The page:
Aberdeen set to lead household growth in Scotland

Projections for the growth of household numbers in Scotland reveal Aberdeen is expected to see the greatest proportional increase over the next two decades, as the nation adds an anticipated 390,000 new homes.

Aberdeen (pic Berndt Rostad via Flickr)
Aberdeen (pic Berndt Rostad via Flickr)

New figures published by the National Records of Scotland indicate that the Aberdeen strategic development plan area (SPDA) is projected to see household growth of 28 per cent by 2037 – the fastest rate of any of the country’s four SPDAs, where three-quarters of the population live.

Edinburgh and South East Scotland is predicted to grow by 25 per cent, the Dundee, Perth, Angus and North Fife SPDA by 19 per cent, and Glasgow & Clyde Valley by 13 per cent,

Population growth mirrored the patterns, with the Aberdeen SPDA predicted to increase by 23 per cent,  Edinburgh 18 per cent, the Dundee SPDA by 14 per cent and Glasgow by 4 per cent.

The report, which follows July’s publication of growth projections based on council areas, said the number of households in Scotland was expected to grow by around 17 per cent from 2.39 million in 2012 to 2.78 million in 2037.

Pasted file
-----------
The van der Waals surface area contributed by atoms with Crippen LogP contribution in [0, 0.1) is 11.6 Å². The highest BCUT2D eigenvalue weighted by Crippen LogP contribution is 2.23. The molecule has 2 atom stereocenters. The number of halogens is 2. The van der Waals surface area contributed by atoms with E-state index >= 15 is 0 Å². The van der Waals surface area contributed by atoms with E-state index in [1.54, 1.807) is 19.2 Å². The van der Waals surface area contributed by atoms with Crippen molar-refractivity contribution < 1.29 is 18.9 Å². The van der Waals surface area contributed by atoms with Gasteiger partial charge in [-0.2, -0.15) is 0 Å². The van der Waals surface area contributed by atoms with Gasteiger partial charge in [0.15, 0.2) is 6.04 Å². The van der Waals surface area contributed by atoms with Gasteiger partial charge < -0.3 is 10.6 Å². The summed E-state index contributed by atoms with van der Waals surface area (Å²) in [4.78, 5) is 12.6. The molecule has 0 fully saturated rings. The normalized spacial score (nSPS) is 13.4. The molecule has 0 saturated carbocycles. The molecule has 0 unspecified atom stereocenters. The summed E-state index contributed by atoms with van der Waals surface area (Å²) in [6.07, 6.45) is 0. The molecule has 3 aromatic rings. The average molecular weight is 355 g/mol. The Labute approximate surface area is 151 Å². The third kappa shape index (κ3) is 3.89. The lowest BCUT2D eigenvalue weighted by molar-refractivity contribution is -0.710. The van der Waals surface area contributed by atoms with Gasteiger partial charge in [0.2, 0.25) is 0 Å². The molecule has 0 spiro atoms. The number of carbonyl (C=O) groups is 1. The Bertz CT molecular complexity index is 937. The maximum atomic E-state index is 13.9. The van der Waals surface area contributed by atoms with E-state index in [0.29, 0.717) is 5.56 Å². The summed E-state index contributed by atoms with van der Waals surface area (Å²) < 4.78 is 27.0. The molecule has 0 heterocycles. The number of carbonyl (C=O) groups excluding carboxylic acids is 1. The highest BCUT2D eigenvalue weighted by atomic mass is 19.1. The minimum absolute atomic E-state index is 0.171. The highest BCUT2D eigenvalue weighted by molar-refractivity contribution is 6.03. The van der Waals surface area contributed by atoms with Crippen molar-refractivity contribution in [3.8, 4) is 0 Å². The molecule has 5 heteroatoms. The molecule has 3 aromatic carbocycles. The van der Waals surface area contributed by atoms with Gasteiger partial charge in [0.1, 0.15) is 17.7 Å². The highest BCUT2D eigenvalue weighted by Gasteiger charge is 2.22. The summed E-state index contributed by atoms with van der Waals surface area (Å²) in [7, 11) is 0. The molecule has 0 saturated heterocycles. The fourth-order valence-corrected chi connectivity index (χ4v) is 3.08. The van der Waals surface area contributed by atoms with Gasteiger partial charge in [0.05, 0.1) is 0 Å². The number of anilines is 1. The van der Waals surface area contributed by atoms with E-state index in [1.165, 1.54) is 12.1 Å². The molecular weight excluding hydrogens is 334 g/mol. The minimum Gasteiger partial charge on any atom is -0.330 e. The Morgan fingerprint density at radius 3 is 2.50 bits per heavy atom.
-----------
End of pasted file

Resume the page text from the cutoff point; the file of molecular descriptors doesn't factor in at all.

The statistics also looked at future trends for residents of Scotland’s two National Parks.

They predicted a 12 per cent increase in households, but only a one per cent increase in population within the bounds of Cairngorms National Park.

The number of households within Loch Lomond and the Trossachs National Park was predicted to fall by four per cent, accompanied by a 10 per cent decrease in population over the same period.

National Records Scotland chief executive Tim Ellis said the data reflected the changing face of the nation.

"Scotland’s population is ageing, and the effect of this is greater in rural areas such as the National Parks," he said.

"By 2037, around half of households in Scotland’s National Parks are projected to be headed by someone aged 65 or over, compared to around a third of households in Scotland as a whole."

The latest figures represented a reduction on population and household projections from two years ago for the National Park areas, the Dundee SPDA area and Edinburgh.

While Aberdeen and Glasgow also had reduced household increase projections, Aberdeen's population estimate was unchanged and Glasgow's represented an increase.

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